Once the star locations were marked, we proceeded to drill a tiny hole in each mark to accommodate the fibers. In total there were close to 280 optical fibers (or “stars” – though some are probably actually planets in truth) that we had to individually feed through the boards. That takes some patience. Once we had all fibers in place, the assembly was ready to be hung.

We need to take care to ensure the cables were not tangled and that the thicker and thinner fibers were spaced naturally. We also had to be extremely careful during installation as Gator Board, while rigid, is still easily damaged.  The boards needed to be drilled onto wood members in order to allow space for the sea of optic cables to run to and from their source.

Once the boards were in place, the fiber optic cables were then trimmed flush with the boards.

The final step of the installation came with the addition of the custom designed and CNC milled white frame that completed the appearance of looking out the window of a Star Wars spacecraft.

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Custom frame in 2 pieces before installation

It was our hope that the ceiling installation would tie together the Star Wars theme of the bedroom and transport the young Jedi out of this world. Happy to report that he was indeed thrilled!

Hopefully this digest of our process is helpful if you’re looking to undertake such an effort – and if so, May The Fourth Be With You!

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May the Fourth Be With You!

The Tales Buildings Tell

Renovation and Additions afford the opportunity to fill-in the missing chapters that have been torn out of a building’s monograph, but ya never know what’s behind a given wall…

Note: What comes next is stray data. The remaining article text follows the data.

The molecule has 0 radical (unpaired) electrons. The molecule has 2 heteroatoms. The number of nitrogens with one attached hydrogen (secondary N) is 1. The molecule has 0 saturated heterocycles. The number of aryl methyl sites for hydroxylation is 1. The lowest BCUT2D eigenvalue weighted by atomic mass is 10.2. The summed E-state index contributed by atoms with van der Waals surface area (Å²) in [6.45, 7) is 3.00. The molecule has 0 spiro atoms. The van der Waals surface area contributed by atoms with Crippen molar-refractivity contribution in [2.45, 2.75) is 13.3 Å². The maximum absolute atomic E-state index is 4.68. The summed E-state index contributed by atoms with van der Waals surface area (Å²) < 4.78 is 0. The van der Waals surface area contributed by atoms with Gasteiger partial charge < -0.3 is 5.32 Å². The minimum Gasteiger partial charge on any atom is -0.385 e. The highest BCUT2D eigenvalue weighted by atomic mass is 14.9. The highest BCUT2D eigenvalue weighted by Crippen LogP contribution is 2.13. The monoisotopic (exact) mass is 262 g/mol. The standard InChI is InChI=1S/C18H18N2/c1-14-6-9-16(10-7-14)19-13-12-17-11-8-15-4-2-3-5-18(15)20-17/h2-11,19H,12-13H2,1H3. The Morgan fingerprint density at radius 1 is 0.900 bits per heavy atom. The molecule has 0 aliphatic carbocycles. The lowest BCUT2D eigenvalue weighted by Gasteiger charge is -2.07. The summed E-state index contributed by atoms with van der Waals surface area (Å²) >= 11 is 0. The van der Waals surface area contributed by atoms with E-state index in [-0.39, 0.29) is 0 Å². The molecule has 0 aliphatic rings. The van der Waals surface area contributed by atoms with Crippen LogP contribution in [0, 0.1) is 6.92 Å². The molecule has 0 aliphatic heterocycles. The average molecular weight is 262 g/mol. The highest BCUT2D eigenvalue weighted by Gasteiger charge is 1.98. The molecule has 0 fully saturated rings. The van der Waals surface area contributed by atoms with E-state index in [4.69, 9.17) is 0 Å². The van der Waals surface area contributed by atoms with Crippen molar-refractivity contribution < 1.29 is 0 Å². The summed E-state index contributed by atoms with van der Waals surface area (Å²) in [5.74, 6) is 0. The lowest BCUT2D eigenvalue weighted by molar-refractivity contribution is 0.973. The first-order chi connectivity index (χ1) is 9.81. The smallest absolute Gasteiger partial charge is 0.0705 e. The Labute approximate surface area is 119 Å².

Buildings tell stories…all kinds of anecdotes, “The Good, the Bad, and the Ugly” if you will (to repackage Sergio Leone’s famous Spaghetti Western).

Renovation and Addition projects afford the opportunity to fill-in the missing chapters that have been torn out of a building’s monograph, but ya never know what’s behind a given wall. The following are a selection of images we have collected from projects over the years – for example one half of an intact double-hung window buried inside a wall, and even used by the electrician!

The demolition process judiciously reveals a building’s past, and the following are some (profound!) words of advice/observations/thoughts to consider should you be contemplating a renovation or addition:

  1. Basement and crawl space floors comprised of compacted soil are common in buildings of a certain era. If warranted or desired, a vapor barrier can be installed and (in addition to) a screed slab which can help regulate humidity issues in addition to several other benefits. However, a building does need a continuous foundation if there is a basement. Believe it or not (please note sarcasm), soil should not be visible between the top of the basement floor to the bottom of the building’s exterior wall. Concrete, concrete block, stone, even wood are acceptable materials – NOT soil!
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Basement demo!
  1. If interior sheathing (e.g. drywall) is removed from an exterior wall, there are few exceptions that warrant being able to see the neighboring building. We’re advocates for natural light and ventilation, but not via this method in particular…
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Look – you can see the sky through the wall!
  1. It’s not uncommon for older buildings to show signs of “settlement” issues (e.g. cracks in walls, doors that don’t close/open properly, etc.). Key to addressing such structural “character” is to determine whether or not the building is actively experiencing this issue as greater problems may be forthcoming (a topic we’ll address in separate blog posts!). As it relates to rectifying uneven subfloors (the stuff under carpet, wood, tile, etc.), Crate and Barrel cardboard boxes are not an acceptable material for addressing such an issue, hopefully for obvious reasons. No matter how rigid it may be, paper is not a structurally sound material! And fastening it with nails does not justify such an undertaking!
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Inventive but incorrect use of Crate & Barrel boxes!

While the above is intended to be a comical jab at poor construction and quasi-educational, we recommend consulting with a qualified professional for any concerns you may have with your own building!